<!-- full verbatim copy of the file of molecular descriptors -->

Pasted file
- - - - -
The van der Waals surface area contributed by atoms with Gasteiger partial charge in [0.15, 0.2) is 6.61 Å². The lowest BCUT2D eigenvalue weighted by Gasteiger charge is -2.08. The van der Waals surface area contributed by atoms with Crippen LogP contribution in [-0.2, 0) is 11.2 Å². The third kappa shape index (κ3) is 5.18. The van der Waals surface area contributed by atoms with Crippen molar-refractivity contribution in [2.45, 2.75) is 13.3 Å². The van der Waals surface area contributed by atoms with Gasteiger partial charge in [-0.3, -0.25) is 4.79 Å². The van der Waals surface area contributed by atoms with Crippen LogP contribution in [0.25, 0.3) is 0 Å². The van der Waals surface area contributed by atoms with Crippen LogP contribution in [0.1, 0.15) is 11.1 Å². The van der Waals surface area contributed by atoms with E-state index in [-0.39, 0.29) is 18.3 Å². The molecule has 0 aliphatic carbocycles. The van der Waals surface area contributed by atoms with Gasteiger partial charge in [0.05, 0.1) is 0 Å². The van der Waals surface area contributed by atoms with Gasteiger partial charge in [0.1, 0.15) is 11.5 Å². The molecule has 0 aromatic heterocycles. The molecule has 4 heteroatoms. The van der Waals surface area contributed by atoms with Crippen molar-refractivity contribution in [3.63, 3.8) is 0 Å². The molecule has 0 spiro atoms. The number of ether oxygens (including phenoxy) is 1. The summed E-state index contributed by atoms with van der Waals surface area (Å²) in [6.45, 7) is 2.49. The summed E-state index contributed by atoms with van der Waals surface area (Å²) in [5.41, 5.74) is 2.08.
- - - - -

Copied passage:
The van der Waals surface area contributed by atoms with Gasteiger partial charge in [0.15, 0.2) is 6.61 Å². The lowest BCUT2D eigenvalue weighted by Gasteiger charge is -2.08. The van der Waals surface area contributed by atoms with Crippen LogP contribution in [-0.2, 0) is 11.2 Å². The third kappa shape index (κ3) is 5.18. The van der Waals surface area contributed by atoms with Crippen molar-refractivity contribution in [2.45, 2.75) is 13.3 Å². The van der Waals surface area contributed by atoms with Gasteiger partial charge in [-0.3, -0.25) is 4.79 Å². The van der Waals surface area contributed by atoms with Crippen LogP contribution in [0.25, 0.3) is 0 Å². The van der Waals surface area contributed by atoms with Crippen LogP contribution in [0.1, 0.15) is 11.1 Å². The van der Waals surface area contributed by atoms with E-state index in [-0.39, 0.29) is 18.3 Å². The molecule has 0 aliphatic carbocycles. The van der Waals surface area contributed by atoms with Gasteiger partial charge in [0.05, 0.1) is 0 Å². The van der Waals surface area contributed by atoms with Gasteiger partial charge in [0.1, 0.15) is 11.5 Å². The molecule has 0 aromatic heterocycles. The molecule has 4 heteroatoms. The van der Waals surface area contributed by atoms with Crippen molar-refractivity contribution in [3.63, 3.8) is 0 Å². The molecule has 0 spiro atoms. The number of ether oxygens (including phenoxy) is 1. The summed E-state index contributed by atoms with van der Waals surface area (Å²) in [6.45, 7) is 2.49. The summed E-state index contributed by atoms with van der Waals surface area (Å²) in [5.41, 5.74) is 2.08.